Four Russian officers found guilty of killing six civilians

The North Caucasus military district court has found all the suspects in the so-called Ulman case guilty of murder. All of them have been sentenced to various prison terms. Chechen President Ramzan Kadyrov is certain the decision that puts an end to this

Four Russian officers of the anti-terrorist reconnaissance force were charged with murder of six civilians in Chechnya, in 2002. The group under Captain Eduard Ulman’s command was on patrol near the Chechen village of Dai. They fired at an approaching car, killing one passenger, when the driver failed to stop at their demand. The prosecution says five other passengers, including a pregnant woman, were then shot as well to cover the incident. The officers also tried to burn the car in order to hide the evidence.  

Major Aleksey Perelevsky is the only officer in the Ulman group who has shown up in court to hear the verdict. Unlike his fellow servicemen who got 12 to 14 years prison term, Perelevsky will spend only nine years in detention.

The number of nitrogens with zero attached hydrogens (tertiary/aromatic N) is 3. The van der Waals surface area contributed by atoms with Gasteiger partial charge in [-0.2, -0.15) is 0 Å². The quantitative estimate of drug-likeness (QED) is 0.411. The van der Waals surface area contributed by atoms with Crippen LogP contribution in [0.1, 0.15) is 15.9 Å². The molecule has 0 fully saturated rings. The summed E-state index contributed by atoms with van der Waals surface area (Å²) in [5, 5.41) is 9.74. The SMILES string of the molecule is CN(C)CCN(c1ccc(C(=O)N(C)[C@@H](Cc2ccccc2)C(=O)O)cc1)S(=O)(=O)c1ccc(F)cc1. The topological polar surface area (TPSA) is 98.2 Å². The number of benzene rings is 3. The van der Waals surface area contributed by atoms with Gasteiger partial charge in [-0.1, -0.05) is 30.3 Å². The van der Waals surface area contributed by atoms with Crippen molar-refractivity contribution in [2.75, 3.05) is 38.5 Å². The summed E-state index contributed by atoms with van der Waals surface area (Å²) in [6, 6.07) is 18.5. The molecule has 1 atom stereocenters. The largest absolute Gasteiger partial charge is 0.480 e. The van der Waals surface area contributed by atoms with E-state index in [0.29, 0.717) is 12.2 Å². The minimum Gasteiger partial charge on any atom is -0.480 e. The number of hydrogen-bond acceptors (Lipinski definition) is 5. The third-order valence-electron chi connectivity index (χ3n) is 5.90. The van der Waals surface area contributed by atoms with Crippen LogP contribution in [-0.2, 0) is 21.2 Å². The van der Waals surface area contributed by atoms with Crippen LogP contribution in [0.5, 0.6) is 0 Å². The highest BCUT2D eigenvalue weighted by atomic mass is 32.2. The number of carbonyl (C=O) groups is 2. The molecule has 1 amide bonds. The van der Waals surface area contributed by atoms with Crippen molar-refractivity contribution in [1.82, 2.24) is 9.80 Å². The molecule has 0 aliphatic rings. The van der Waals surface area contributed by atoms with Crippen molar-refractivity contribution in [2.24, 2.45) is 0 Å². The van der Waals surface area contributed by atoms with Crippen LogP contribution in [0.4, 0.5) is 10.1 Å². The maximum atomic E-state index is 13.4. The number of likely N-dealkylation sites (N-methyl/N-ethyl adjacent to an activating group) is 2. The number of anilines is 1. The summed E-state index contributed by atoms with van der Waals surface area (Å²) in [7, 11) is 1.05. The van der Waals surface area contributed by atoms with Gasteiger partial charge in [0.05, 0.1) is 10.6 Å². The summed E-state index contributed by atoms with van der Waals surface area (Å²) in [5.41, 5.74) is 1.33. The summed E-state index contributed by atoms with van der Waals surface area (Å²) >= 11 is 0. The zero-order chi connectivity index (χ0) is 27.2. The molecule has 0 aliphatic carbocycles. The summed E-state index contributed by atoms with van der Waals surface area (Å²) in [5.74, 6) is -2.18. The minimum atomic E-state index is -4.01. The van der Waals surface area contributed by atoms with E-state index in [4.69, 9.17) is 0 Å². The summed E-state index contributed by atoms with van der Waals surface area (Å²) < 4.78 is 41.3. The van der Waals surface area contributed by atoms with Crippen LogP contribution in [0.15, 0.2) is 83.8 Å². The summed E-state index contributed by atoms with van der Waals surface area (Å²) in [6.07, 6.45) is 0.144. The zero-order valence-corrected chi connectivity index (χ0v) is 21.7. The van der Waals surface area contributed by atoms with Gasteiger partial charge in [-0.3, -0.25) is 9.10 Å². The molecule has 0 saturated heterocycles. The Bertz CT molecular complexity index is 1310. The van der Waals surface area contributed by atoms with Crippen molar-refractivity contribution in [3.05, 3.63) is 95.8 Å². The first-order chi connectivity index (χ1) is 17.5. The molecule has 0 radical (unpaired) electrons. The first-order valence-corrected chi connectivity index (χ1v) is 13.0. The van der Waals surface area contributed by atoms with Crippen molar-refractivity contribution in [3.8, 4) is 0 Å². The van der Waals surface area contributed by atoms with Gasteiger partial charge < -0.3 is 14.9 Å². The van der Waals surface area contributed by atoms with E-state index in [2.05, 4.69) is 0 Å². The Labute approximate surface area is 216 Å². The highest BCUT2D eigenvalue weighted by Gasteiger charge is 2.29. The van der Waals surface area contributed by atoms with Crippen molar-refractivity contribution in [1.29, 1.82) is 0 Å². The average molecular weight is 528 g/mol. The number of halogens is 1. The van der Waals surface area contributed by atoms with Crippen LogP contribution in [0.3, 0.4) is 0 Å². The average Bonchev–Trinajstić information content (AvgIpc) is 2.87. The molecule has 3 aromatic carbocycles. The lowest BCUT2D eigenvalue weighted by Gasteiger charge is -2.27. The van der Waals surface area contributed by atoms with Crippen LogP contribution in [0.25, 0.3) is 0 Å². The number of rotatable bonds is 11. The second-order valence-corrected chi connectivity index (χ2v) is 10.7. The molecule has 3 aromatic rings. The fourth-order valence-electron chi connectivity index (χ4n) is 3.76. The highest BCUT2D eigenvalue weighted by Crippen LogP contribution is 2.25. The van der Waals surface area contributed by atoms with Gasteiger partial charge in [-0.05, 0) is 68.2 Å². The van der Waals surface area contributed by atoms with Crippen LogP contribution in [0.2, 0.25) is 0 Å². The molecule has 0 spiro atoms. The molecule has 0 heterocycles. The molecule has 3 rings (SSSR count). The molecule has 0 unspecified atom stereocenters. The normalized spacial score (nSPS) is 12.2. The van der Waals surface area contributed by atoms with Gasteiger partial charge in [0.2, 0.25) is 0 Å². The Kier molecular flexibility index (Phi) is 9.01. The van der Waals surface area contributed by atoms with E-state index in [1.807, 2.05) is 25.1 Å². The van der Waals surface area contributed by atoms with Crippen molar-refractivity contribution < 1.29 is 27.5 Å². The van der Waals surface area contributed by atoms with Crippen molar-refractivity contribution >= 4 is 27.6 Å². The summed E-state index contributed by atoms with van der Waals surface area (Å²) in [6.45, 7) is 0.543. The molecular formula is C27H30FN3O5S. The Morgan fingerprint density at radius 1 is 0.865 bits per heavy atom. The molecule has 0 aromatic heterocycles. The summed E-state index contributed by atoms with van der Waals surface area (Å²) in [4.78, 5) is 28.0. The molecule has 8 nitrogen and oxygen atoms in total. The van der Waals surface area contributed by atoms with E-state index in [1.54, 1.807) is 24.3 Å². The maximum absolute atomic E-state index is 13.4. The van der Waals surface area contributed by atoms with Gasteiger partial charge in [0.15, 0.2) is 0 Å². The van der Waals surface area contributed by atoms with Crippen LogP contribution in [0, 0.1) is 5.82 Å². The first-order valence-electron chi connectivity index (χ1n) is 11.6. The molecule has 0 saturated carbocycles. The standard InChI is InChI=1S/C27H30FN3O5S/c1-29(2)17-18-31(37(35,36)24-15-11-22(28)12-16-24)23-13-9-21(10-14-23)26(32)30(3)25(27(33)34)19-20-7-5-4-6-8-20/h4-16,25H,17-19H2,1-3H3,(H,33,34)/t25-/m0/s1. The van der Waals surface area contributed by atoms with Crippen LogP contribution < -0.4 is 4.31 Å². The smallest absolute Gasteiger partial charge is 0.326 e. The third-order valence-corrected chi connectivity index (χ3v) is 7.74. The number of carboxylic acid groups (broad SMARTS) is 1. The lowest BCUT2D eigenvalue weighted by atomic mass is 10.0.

Relatives of the six Chechen people killed by the Ulman group seem to be satisfied with the verdict, but they are concerned that the three soldiers are still at large.

“We are happy with the verdict, namely that it is a guilty verdict. And, of course, we are not happy that it cannot be implemented at once. But we hope that those found guilty will soon be found,” Murad Musaev, a lawyer, says.  

Ulman's supporters, who were regular visitors in the court during the hearings, still think that he is innocent because he was following orders.

It took almost an hour of deliberations before the judges announced the verdict.  

Now it will be a matter of police investigation to locate the Ulman group and to bring them to justice.

Even though the Ulman case is now officially closed, it's unknown whether his supporters or opponents will appeal the court's ruling.

But with Eduard Ulman and his fellow officers topping the country's most wanted list, it doesn't seem that further proceedings could make any difference.